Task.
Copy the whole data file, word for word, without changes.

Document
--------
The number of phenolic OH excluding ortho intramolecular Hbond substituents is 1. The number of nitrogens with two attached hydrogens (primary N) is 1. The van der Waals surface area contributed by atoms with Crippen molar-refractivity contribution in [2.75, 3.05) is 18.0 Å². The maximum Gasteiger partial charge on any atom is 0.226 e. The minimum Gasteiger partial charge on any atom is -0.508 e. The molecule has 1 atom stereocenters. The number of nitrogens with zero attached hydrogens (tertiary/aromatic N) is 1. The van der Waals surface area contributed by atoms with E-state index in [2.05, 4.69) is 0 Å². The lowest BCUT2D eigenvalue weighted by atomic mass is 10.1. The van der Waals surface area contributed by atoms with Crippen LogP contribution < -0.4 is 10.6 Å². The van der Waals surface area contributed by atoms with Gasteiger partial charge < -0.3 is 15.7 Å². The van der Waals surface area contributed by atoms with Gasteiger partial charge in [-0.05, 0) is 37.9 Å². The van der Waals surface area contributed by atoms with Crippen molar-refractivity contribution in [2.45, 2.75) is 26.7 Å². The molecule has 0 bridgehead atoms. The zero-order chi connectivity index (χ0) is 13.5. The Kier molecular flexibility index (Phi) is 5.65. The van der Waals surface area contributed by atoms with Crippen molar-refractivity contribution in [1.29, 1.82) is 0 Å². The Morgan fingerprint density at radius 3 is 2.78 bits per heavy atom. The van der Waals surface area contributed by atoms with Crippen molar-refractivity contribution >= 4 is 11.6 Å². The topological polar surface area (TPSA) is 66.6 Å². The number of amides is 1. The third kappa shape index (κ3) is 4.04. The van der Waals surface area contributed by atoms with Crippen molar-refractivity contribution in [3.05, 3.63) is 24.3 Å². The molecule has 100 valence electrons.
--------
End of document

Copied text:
The number of phenolic OH excluding ortho intramolecular Hbond substituents is 1. The number of nitrogens with two attached hydrogens (primary N) is 1. The van der Waals surface area contributed by atoms with Crippen molar-refractivity contribution in [2.75, 3.05) is 18.0 Å². The maximum Gasteiger partial charge on any atom is 0.226 e. The minimum Gasteiger partial charge on any atom is -0.508 e. The molecule has 1 atom stereocenters. The number of nitrogens with zero attached hydrogens (tertiary/aromatic N) is 1. The van der Waals surface area contributed by atoms with E-state index in [2.05, 4.69) is 0 Å². The lowest BCUT2D eigenvalue weighted by atomic mass is 10.1. The van der Waals surface area contributed by atoms with Crippen LogP contribution < -0.4 is 10.6 Å². The van der Waals surface area contributed by atoms with Gasteiger partial charge < -0.3 is 15.7 Å². The van der Waals surface area contributed by atoms with Gasteiger partial charge in [-0.05, 0) is 37.9 Å². The van der Waals surface area contributed by atoms with Crippen molar-refractivity contribution in [2.45, 2.75) is 26.7 Å². The molecule has 0 bridgehead atoms. The zero-order chi connectivity index (χ0) is 13.5. The Kier molecular flexibility index (Phi) is 5.65. The van der Waals surface area contributed by atoms with Crippen molar-refractivity contribution in [1.29, 1.82) is 0 Å². The Morgan fingerprint density at radius 3 is 2.78 bits per heavy atom. The van der Waals surface area contributed by atoms with Crippen molar-refractivity contribution >= 4 is 11.6 Å². The topological polar surface area (TPSA) is 66.6 Å². The number of amides is 1. The third kappa shape index (κ3) is 4.04. The van der Waals surface area contributed by atoms with Crippen molar-refractivity contribution in [3.05, 3.63) is 24.3 Å². The molecule has 100 valence electrons.